Washington: Scientists have discovered two previously unknown portraits of English playwright William Shakespeare – one which shows the Bard in his young age and another which shows his whole person for the first time.

Hildegard Hammerschmidt-Hummel, a professor of English at Mainz University, Germany, said he subjected the images to fundamental tests of identity and authenticity, and found they were “true-to-life portraits of Shakespeare.”

One portrait, possibly painted around 1594, when Shakespeare was about 30 years old, depicts only the facial features of the Bard of Avon.

Hung in the bedchamber of Prince Franz (1740 1817), in the Gothic House of the Dessau-Worlitz Garden Realm, the portrait was seized by the Soviet army in 1945.

Archival research shows Prince Franz brought the picture from his trip to England from 1763 to 1764. Records show it was given to him as a gift by Thomas Hart, a distant relative of Shakespeare, ‘Discovery News’ reported.

The second portrait shows the whole person of Shakespeare for the first time.

“We can see he wasn’t a very tall man,” Hammerschmidt-Hummel said.

The painting shows Shakespeare at the age of 50, about two years before his death and it portrays the Bard as an affluent, older gentleman living in retirement.

The portrait shows Shakespeare sitting on an elaborately carved chair, holding a book in his left hand and resting his right hand on the head of a dog, which is sitting to his right.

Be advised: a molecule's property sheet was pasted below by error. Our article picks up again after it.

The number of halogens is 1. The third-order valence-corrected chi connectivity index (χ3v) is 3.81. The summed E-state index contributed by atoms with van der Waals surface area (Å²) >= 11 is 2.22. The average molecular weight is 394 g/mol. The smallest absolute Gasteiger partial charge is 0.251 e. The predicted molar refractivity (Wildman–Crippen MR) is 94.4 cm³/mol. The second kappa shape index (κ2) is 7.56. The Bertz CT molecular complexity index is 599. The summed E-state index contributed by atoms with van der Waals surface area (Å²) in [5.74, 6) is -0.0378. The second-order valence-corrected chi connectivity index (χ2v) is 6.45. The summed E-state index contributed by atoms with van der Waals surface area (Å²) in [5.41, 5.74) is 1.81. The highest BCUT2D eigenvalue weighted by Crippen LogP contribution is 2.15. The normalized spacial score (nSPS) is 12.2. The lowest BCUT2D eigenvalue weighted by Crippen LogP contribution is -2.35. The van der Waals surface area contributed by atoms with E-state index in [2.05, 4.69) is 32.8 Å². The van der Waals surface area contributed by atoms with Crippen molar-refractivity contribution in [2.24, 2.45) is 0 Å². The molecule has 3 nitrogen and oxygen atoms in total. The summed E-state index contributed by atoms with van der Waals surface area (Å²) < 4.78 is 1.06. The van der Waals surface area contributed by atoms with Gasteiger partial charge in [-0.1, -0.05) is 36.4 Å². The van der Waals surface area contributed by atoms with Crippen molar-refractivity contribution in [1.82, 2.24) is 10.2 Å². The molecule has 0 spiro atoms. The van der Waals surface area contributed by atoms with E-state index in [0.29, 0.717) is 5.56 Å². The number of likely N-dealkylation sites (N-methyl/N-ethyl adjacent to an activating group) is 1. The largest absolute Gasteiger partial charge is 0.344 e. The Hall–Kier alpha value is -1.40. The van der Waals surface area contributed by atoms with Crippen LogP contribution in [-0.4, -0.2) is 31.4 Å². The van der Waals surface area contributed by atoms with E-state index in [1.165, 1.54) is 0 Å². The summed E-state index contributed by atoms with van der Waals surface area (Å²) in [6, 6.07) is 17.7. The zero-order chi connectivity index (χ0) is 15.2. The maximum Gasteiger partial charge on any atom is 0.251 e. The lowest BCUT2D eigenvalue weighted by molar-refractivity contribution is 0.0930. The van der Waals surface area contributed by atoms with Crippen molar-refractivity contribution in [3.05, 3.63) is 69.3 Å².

Careful examination of the image has determined the breed of the dog, which appears to be a Lurcher, a cross between a Greyhound and a working dog.

“I am calling it the Boaden Portrait because I found it in a rare, richly illustrated edition of James Boaden’s work of 1824,” Hammerschmidt-Hummel said.

Announced on the 450th anniversary of the playwright’s birth, the new finding adds to four portraits of the Bard which Hammerschmidt-Hummel authenticated in 2006.

Before then, only two likenesses of Shakespeare, both posthumous, were accepted as authentic: a bust on his tomb in Stratford’s Holy Trinity Church and an engraving shown in the Folio edition of his plays in 1623.

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